8. Strain the arils.
halved and whole pomegranates

Method two:

  1. Wash the pomegranate well under running water.
  2. Score the pomegranate in half horizontally (like an equator line), all the way around the fruit, with the crown on one half and the bottom on the other. As in method one, don’t cut beyond the red layer or you’ll slice up the arils. 
  3. Put your fingers into the score and pull the fruit apart so that you now have two halves.
  4. Hold one half in your hand over a large bowl, cut side down. 
  5. Using a wooden spoon or wooden spatula or other sturdy utensil, whack the pomegranate until the seeds fall into the bowl. It takes a hard whack, so don’t be timid! Get out your frustrations and reward yourself with some crimson arils.
  6. Repeat with the other half.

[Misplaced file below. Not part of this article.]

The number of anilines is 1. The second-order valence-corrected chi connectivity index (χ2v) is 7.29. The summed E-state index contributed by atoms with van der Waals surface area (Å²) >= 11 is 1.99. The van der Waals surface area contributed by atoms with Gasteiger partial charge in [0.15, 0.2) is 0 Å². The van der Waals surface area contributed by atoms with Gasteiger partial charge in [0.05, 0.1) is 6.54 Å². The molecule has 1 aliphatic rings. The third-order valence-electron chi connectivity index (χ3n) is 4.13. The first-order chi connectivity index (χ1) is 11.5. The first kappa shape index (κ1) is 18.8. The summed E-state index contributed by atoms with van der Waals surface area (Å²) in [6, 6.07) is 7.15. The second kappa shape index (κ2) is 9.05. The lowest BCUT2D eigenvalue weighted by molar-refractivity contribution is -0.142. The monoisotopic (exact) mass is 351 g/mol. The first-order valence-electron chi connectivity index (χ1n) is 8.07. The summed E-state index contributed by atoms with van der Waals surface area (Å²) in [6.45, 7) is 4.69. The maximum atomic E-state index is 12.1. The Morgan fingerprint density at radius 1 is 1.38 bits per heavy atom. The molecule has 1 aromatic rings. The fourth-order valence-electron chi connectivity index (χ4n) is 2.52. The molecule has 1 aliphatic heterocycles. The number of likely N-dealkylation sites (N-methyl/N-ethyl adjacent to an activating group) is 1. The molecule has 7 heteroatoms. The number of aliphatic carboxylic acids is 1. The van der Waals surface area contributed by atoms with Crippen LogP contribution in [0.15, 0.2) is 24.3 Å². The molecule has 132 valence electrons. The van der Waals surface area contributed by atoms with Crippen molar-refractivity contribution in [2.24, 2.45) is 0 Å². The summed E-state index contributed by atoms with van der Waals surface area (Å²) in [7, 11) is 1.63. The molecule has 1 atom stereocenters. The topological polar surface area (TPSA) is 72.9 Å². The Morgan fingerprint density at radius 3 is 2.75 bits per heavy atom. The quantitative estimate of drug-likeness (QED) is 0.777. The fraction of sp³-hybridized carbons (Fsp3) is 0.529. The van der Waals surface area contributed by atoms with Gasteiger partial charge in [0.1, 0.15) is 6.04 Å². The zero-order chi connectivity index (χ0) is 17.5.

7. Fill the bowl with water and remove any white membrane (it will float to the top).
  8. Strain the arils.

Can I dry a whole pomegranate to use for decoration?

Yes, and it’s a great, frugal idea for those of us who like to include them in centerpieces! A dried pomegranate can last for years. Here’s how to dry one:

  1. Wash and dry the pomegranate thoroughly.
  2. Place the whole pomegranate on a rack (a kitchen drying rack works well).
  3. Keep the pomegranate in a cool, dry place out of sunlight. 
  4. Rotate the fruit occasionally, so it doesn’t get flattened in one area. 
  5. In a few weeks, gently shake the fruit. If the center is dry, it will feel light.

How to eat pomegranate

There are lots of options for eating pomegranate. Some ideas:

yogurt in a glass cup and garnished with pomegranate seeds, an orange slice, and a crescent shaped piece of granola bar